3. Not listening
When you're a stupid singer, the voice is all that matters to you. On the gig, you zone out during musical breaks, miss cues and don't really notice what the band is doing or if their playing is effective. Stupid singers will listen to recordings over and over again without ever paying attention to the texture or arrangement supporting the vocals. Alternatively, vocal musicians actively listen to and react to the band whenever possible. They understand how the instrumentalists' parts interact with and support the emotional and musical performance and they creatively capitalize on this. Vocal musicians frequently make eye contact with band members and feel comfortable giving and receiving visual and aural cues on the bandstand.
4. No gear, no muscle and no clue
Stupid singers don't own any of their own gear. If they do own gear, they frequently aren't strong enough to lift it or knowledgeable enough to work it. When stupid singers are lucky enough to have a PA and an audio engineer provided at a gig, they have no vocabulary for communicating what they want or need. Stupid singers don't understand the basics of EQ or microphone technique, are rude to crew members and quick to blame any performance errors on their monitor mix. Alternatively, vocal musicians understand the components of a PA system and how to use different types of microphone technology to their full advantage. They understand how to EQ their own voice and generally view audio engineers as equal partners in the creative process. Vocal musicians understand how crucial a good monitor mix is to their success but they are also able to make adjustments in their singing when circumstances aren't ideal. In a soundcheck setting, vocal musicians work to ensure their band mates are comfortable both aurally and physically and they do this efficiently so schedules are respected and no one's time is wasted. Heels or no heels, if gear needs to be hauled, a vocal musician always pitches in.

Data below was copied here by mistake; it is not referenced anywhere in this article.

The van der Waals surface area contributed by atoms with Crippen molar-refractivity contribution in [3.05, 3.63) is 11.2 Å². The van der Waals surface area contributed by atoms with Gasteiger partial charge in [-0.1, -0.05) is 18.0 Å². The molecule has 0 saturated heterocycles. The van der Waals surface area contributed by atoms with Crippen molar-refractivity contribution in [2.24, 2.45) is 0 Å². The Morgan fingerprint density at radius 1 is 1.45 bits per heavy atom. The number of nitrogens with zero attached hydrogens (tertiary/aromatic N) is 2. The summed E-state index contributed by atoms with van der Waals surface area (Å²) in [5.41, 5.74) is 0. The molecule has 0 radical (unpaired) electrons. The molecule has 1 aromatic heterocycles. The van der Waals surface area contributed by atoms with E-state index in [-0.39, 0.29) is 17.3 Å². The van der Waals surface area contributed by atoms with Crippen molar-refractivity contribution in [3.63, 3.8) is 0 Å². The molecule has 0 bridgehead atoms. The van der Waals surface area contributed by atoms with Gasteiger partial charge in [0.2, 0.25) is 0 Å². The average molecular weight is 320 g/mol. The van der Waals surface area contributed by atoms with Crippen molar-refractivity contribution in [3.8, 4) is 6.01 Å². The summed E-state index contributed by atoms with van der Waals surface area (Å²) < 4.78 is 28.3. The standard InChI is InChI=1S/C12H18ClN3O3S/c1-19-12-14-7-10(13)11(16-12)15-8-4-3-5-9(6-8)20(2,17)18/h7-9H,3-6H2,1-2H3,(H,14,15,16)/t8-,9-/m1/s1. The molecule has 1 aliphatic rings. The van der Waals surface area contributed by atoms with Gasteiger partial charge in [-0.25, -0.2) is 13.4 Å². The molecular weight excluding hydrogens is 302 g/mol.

5. Not Taking Care of Business
If you are the bandleader on a gig, you are responsible for logistics, communication and payment. When stupid singers are bandleaders, they forget to tell their band members where to park and what to wear. They ask the band to play longer than scheduled, forget to schedule breaks, are vague about payment and slow to dole out tips at the end of the night. They forget to tell the venue that the band needs access to electricity and they never have an extra power strip or music stand to loan out. When stupid singers are bandleaders, they are poor communicators that lack empathy for their band mates. By contrast, vocal musicians are organized, clear communicators that take the business of music seriously. They fairly compensate instrumentalists for their time and frequently they advocate with the venue on behalf of the band to secure perks like food, drink or a comfortable green room. Vocal musicians take initiative at the end of the gig in order to ensure the band is paid in a timely manner and properly acknowledged for their musical contribution and skill.
The bottom line is that musicianship and professionalism matters. Of course, these qualities are important for everyone making a living as a musician. If you're a singer, however, these things matter even more. Fair or not, your skills and behavior reflect on all of us. My hope is that this fact will inspire us all to strive to be the best vocal musicians possible.